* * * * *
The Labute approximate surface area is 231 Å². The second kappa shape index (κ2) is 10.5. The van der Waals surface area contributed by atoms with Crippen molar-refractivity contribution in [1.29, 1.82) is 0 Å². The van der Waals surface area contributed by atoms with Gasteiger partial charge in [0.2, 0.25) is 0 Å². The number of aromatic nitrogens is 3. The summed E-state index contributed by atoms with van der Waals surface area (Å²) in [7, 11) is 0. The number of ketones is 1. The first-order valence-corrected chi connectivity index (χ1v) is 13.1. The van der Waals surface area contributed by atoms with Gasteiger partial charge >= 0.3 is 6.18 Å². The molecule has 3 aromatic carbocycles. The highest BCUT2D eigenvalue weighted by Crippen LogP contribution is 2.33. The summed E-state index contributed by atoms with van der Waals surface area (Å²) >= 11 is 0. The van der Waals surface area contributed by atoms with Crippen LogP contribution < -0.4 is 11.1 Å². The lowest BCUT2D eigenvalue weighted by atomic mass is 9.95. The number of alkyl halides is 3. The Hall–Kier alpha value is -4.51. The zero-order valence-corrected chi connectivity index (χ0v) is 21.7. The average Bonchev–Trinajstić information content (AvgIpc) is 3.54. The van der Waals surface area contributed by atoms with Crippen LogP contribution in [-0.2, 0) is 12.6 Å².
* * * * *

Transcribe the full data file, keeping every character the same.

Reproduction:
The Labute approximate surface area is 231 Å². The second kappa shape index (κ2) is 10.5. The van der Waals surface area contributed by atoms with Crippen molar-refractivity contribution in [1.29, 1.82) is 0 Å². The van der Waals surface area contributed by atoms with Gasteiger partial charge in [0.2, 0.25) is 0 Å². The number of aromatic nitrogens is 3. The summed E-state index contributed by atoms with van der Waals surface area (Å²) in [7, 11) is 0. The number of ketones is 1. The first-order valence-corrected chi connectivity index (χ1v) is 13.1. The van der Waals surface area contributed by atoms with Gasteiger partial charge >= 0.3 is 6.18 Å². The molecule has 3 aromatic carbocycles. The highest BCUT2D eigenvalue weighted by Crippen LogP contribution is 2.33. The summed E-state index contributed by atoms with van der Waals surface area (Å²) >= 11 is 0. The van der Waals surface area contributed by atoms with Crippen LogP contribution < -0.4 is 11.1 Å². The lowest BCUT2D eigenvalue weighted by atomic mass is 9.95. The number of alkyl halides is 3. The Hall–Kier alpha value is -4.51. The zero-order valence-corrected chi connectivity index (χ0v) is 21.7. The average Bonchev–Trinajstić information content (AvgIpc) is 3.54. The van der Waals surface area contributed by atoms with Crippen LogP contribution in [-0.2, 0) is 12.6 Å².